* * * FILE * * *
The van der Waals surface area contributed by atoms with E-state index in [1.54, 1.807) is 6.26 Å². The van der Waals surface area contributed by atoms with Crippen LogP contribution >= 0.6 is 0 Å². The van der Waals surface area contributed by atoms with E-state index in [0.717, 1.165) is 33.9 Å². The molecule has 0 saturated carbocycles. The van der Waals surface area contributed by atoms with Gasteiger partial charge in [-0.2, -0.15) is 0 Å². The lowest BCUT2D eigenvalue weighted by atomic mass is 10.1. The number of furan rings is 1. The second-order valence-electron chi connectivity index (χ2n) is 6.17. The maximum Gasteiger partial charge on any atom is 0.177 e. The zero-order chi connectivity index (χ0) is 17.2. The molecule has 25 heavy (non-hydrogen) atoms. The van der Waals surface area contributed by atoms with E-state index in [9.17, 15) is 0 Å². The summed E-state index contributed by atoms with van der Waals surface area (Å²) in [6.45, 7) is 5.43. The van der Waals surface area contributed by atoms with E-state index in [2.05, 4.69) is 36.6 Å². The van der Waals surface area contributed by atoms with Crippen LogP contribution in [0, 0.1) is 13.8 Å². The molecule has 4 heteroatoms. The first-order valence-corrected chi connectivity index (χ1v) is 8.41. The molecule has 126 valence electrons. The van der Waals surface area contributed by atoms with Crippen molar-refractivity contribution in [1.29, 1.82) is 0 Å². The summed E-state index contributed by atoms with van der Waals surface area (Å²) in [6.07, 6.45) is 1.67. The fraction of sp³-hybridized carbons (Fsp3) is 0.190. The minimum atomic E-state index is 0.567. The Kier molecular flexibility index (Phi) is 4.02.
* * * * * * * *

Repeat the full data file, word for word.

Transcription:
The van der Waals surface area contributed by atoms with E-state index in [1.54, 1.807) is 6.26 Å². The van der Waals surface area contributed by atoms with Crippen LogP contribution >= 0.6 is 0 Å². The van der Waals surface area contributed by atoms with E-state index in [0.717, 1.165) is 33.9 Å². The molecule has 0 saturated carbocycles. The van der Waals surface area contributed by atoms with Gasteiger partial charge in [-0.2, -0.15) is 0 Å². The lowest BCUT2D eigenvalue weighted by atomic mass is 10.1. The number of furan rings is 1. The second-order valence-electron chi connectivity index (χ2n) is 6.17. The maximum Gasteiger partial charge on any atom is 0.177 e. The zero-order chi connectivity index (χ0) is 17.2. The molecule has 25 heavy (non-hydrogen) atoms. The van der Waals surface area contributed by atoms with E-state index in [9.17, 15) is 0 Å². The summed E-state index contributed by atoms with van der Waals surface area (Å²) in [6.45, 7) is 5.43. The van der Waals surface area contributed by atoms with E-state index in [2.05, 4.69) is 36.6 Å². The van der Waals surface area contributed by atoms with Crippen LogP contribution in [0, 0.1) is 13.8 Å². The molecule has 4 heteroatoms. The first-order valence-corrected chi connectivity index (χ1v) is 8.41. The molecule has 126 valence electrons. The van der Waals surface area contributed by atoms with Crippen molar-refractivity contribution in [1.29, 1.82) is 0 Å². The summed E-state index contributed by atoms with van der Waals surface area (Å²) in [6.07, 6.45) is 1.67. The fraction of sp³-hybridized carbons (Fsp3) is 0.190. The minimum atomic E-state index is 0.567. The Kier molecular flexibility index (Phi) is 4.02.